If you have an ongoing tax debt and the IRS feels that you’re not paying fast enough, it has the option of garnishing your wages. A wage garnishment is simply a legal seizure of your wages so that the government can satisfy the outstanding debt. Typically, IRS wage garnishment is very severe and only allows you to keep a small portion of your wages.
The IRS will contact your employer, and before the garnishment starts you’ll be asked to complete a garnishment form. You’ll have three days to determine how many tax exemptions you’re allowed to take, and it is these exemptions that will determine how much money you get to keep for living expenses. If you don’t complete the form in time, the IRS will proceed in a manner that works for them. With every paycheck, a portion will go to you and the rest will go to the IRS.
If you are facing wage garnishment, you owe it to yourself to consult with Powell Tax Law. When you meet with us, we’ll ask you several questions, such as:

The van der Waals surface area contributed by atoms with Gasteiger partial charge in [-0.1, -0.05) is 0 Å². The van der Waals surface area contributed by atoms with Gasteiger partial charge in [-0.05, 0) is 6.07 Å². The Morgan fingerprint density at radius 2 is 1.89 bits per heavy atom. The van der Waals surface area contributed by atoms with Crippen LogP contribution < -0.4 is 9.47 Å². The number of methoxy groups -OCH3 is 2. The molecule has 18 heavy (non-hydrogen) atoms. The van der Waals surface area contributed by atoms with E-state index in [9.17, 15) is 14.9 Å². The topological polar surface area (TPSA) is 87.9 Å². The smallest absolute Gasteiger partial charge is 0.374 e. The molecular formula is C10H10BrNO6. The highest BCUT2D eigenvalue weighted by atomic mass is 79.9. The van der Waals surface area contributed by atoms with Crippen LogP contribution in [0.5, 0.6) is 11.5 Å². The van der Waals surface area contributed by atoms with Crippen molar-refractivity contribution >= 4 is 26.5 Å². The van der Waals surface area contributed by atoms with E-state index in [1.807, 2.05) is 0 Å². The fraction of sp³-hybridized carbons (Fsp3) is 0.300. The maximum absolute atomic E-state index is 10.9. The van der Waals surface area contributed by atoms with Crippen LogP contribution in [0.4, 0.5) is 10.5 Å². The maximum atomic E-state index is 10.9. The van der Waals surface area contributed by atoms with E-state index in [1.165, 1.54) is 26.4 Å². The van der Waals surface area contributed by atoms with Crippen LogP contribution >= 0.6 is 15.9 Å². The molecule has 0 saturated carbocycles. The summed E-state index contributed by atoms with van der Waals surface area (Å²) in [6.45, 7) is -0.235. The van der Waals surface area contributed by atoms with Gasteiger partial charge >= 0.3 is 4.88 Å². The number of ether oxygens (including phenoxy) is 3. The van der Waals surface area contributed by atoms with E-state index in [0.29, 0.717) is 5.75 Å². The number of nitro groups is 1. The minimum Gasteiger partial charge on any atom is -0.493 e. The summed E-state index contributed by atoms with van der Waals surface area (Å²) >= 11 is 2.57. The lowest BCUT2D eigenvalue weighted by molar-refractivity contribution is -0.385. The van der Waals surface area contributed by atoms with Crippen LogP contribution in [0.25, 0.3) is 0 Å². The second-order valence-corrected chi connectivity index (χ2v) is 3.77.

These are just a few of the reasons why the IRS might choose to lift the garnishment. There are other circumstances and options available to you as well. This is why you should meet with a trained tax attorney to discuss your particular situation and the options available to you.
The most important thing to remember is that if you must live with ongoing wage garnishment, it doesn’t have to be as crippling as the IRS wants it to be. True, out of all your creditors, the IRS is legally allowed to take the largest portion of your wages. And, unlike other creditors, it doesn’t have to go to court to get a judgement before doing so. Working with Powell Tax Law, you can work out an arrangement with the IRS so that if you must live under wage garnishment, you can still have a life.
Still, the best way to deal with wage garnishment is to avoid it altogether. Powell Tax Law can represent you when the prospect of garnishment is still only a threat. All the possible alternatives to wage garnishment – bank loans, collection delays, payment plans, offers in compromise – have one thing in common: they are negotiated by people who understand the system. If you’re not that person, you need professional help. Remember, the IRS has the right to take other property such as your bank account and other assets to satisfy an outstanding tax debt. Let out team of professionals represent you so you can make other arrangements.